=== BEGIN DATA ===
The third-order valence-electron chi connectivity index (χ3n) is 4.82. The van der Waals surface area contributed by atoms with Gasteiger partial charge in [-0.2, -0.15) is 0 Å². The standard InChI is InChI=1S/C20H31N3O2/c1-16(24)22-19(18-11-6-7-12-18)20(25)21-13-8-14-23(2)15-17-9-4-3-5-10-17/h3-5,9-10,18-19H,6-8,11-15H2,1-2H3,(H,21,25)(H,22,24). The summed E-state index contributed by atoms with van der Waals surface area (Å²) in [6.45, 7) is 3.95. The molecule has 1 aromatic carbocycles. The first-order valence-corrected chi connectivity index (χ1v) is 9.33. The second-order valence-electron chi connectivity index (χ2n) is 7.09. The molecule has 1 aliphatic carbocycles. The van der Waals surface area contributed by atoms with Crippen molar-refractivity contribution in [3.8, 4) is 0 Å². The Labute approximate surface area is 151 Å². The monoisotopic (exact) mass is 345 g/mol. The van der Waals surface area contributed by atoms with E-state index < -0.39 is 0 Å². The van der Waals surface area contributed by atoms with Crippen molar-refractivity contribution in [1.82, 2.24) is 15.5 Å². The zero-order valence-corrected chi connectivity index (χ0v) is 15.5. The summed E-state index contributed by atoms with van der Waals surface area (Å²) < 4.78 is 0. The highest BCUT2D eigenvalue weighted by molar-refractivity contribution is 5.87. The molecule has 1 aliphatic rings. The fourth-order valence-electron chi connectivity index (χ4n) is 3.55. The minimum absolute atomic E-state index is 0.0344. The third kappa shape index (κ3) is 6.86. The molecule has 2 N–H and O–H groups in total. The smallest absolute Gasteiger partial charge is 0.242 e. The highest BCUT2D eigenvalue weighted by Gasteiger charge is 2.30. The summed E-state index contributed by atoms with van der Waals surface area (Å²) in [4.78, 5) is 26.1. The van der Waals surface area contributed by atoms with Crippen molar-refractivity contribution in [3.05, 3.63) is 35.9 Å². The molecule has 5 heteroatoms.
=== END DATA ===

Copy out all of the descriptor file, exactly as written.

The third-order valence-electron chi connectivity index (χ3n) is 4.82. The van der Waals surface area contributed by atoms with Gasteiger partial charge in [-0.2, -0.15) is 0 Å². The standard InChI is InChI=1S/C20H31N3O2/c1-16(24)22-19(18-11-6-7-12-18)20(25)21-13-8-14-23(2)15-17-9-4-3-5-10-17/h3-5,9-10,18-19H,6-8,11-15H2,1-2H3,(H,21,25)(H,22,24). The summed E-state index contributed by atoms with van der Waals surface area (Å²) in [6.45, 7) is 3.95. The molecule has 1 aromatic carbocycles. The first-order valence-corrected chi connectivity index (χ1v) is 9.33. The second-order valence-electron chi connectivity index (χ2n) is 7.09. The molecule has 1 aliphatic carbocycles. The van der Waals surface area contributed by atoms with Crippen molar-refractivity contribution in [3.8, 4) is 0 Å². The Labute approximate surface area is 151 Å². The monoisotopic (exact) mass is 345 g/mol. The van der Waals surface area contributed by atoms with E-state index < -0.39 is 0 Å². The van der Waals surface area contributed by atoms with Crippen molar-refractivity contribution in [1.82, 2.24) is 15.5 Å². The zero-order valence-corrected chi connectivity index (χ0v) is 15.5. The summed E-state index contributed by atoms with van der Waals surface area (Å²) < 4.78 is 0. The highest BCUT2D eigenvalue weighted by molar-refractivity contribution is 5.87. The molecule has 1 aliphatic rings. The fourth-order valence-electron chi connectivity index (χ4n) is 3.55. The minimum absolute atomic E-state index is 0.0344. The third kappa shape index (κ3) is 6.86. The molecule has 2 N–H and O–H groups in total. The smallest absolute Gasteiger partial charge is 0.242 e. The highest BCUT2D eigenvalue weighted by Gasteiger charge is 2.30. The summed E-state index contributed by atoms with van der Waals surface area (Å²) in [4.78, 5) is 26.1. The van der Waals surface area contributed by atoms with Crippen molar-refractivity contribution in [3.05, 3.63) is 35.9 Å². The molecule has 5 heteroatoms.